On the Microsoft cloud there are many ways to achieve the same result, and it’s no different when securing your canvas apps.
Three ways spring to mind:
Office 365 Groups Connector
Shane Young has done a great video on using this connector.
Azure AD Connector
A standard connector Has a great function CheckGroupMembershipV2, however this connector requires administrative privilege’s that you probably don’t want to give the general population of users.
Power Platform Security Roles
In this post we will demonstrate how to use the third option, Power Platform Security Roles to provide role based access control (RBAC) to provide the ability to show/hide controls/screens based on a users Security Role membership.
This uses the Dataverse connector and is therefore Premium only.
Add the ‘Users’ table to your app.
When a database is added to a Power Platform environment the default solution contains the table ‘Security Roles’, this table holds the user membership for those roles in a many-to-many relationship with the Users table, we can use the Users table and read the data from the relationship using the . notation.
List a Users Security Roles
We can create a collection of all the roles the current user has we can use the following Power Fx, add the following code to the OnStart property of your app.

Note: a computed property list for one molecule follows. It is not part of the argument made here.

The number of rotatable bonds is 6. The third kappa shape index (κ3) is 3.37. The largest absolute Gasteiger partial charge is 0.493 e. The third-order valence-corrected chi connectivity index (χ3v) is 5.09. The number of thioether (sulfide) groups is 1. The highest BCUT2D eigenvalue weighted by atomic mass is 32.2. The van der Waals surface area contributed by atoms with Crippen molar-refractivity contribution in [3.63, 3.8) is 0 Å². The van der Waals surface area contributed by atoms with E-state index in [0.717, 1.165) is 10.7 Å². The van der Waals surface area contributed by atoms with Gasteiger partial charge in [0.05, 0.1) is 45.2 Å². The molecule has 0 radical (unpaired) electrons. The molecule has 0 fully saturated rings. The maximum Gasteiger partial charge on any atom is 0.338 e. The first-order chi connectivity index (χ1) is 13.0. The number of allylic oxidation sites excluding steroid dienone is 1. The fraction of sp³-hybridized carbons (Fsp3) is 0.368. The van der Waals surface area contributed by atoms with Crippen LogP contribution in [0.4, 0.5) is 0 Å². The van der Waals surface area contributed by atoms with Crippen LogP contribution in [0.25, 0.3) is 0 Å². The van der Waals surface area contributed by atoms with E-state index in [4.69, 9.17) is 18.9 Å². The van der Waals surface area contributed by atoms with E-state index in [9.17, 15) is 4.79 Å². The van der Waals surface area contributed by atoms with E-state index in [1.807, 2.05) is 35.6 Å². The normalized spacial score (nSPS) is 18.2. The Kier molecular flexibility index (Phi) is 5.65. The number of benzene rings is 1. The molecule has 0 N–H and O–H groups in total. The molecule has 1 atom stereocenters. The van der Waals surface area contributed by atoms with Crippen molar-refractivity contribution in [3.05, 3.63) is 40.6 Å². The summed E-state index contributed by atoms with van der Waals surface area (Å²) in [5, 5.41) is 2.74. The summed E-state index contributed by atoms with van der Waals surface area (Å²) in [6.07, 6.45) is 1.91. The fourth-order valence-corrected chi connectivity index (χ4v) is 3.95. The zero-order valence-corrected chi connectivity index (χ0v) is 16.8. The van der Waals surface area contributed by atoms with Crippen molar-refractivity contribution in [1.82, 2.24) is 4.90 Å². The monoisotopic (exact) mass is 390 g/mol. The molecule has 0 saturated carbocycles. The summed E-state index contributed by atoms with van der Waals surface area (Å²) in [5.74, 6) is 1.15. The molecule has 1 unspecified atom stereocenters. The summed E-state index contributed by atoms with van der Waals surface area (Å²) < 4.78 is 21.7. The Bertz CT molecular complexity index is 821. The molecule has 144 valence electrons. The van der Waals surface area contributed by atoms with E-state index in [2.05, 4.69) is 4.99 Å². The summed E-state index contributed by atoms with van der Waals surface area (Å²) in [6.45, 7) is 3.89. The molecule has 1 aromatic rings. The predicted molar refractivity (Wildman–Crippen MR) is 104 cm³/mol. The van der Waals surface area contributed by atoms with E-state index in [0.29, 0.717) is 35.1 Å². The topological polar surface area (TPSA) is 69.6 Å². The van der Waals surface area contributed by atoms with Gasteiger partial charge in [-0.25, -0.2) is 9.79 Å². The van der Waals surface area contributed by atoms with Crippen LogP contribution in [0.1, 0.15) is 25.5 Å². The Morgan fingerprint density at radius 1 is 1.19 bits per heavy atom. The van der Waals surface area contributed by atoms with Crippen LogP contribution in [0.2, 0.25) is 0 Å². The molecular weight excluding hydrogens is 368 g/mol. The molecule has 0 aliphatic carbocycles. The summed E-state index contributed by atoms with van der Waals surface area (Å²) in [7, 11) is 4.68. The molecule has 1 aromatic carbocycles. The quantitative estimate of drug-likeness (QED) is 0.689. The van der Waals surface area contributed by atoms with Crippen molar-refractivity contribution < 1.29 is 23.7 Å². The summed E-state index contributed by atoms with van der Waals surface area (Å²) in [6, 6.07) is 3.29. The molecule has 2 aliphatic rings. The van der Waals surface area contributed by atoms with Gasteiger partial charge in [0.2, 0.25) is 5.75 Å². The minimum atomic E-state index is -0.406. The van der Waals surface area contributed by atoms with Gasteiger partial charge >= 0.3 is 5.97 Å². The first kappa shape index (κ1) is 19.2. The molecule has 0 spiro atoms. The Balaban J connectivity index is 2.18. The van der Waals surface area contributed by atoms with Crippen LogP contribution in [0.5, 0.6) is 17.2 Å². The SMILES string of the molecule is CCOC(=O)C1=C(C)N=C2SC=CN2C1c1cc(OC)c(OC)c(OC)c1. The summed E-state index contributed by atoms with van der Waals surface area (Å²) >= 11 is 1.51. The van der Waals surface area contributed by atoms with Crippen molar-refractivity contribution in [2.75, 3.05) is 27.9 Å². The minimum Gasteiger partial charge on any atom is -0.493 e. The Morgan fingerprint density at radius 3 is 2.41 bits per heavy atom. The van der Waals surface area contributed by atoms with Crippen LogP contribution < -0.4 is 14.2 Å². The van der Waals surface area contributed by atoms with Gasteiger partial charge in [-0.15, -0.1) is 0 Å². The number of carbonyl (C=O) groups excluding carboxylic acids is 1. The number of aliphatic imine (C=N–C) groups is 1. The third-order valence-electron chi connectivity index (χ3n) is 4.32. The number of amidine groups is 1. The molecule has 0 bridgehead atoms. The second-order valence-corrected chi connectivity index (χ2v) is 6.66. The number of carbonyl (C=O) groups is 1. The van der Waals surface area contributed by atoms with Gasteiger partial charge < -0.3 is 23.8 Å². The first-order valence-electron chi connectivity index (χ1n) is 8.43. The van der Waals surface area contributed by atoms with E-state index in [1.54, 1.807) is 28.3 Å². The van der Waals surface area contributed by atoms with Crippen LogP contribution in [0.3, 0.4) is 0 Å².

//Create a collection of current user security roles ClearCollect( UserRoles, (LookUp( Users, domainname = User().Email ).'Security Roles (systemuserroles_association)').Name );
Test if a User has a Security Role
In this example we are testing whether the User has the Workforce custom security role and then setting a global variable we can use to hide/show elements of our application, add the following code to the OnStart property of your app.
// Test if User has the security role Workforce If( "Workforce" in (LookUp( Users, domainname = User().Email ).'Security Roles (systemuserroles_association)').Name, Set( workForceMember, true ), Set( workForceMember, false ) );
So lets break it down, first up its an If statement, so we are going to test a condition and return true or false.
I love in, so the next line is our If condition, here we want to look for “Workforce” in a datasource… now comes in, we are going to check if Workforce is in the ‘Security Roles (systemuserroles_association)’ relationship.
Our first statement after in is a lookup to the Users table to return just the current user, we don’t want to traverse the relationship with all users on a many-to-many relationship, you will likely crash your app . Once we have found our user we use the . notation and the relationship we want to use, ‘Security Roles (systemuserroles_association)’ and as we want to test the text Workforce again we use the . notation and add our column Name we want to test against.
This will either return true, has the security role or false, they don’t.
Now we can use the workForceMember global variable as the Visible property of a control and it will only be visible to users with the Workforce security role.
I use this approach to provide customised app experiences for users.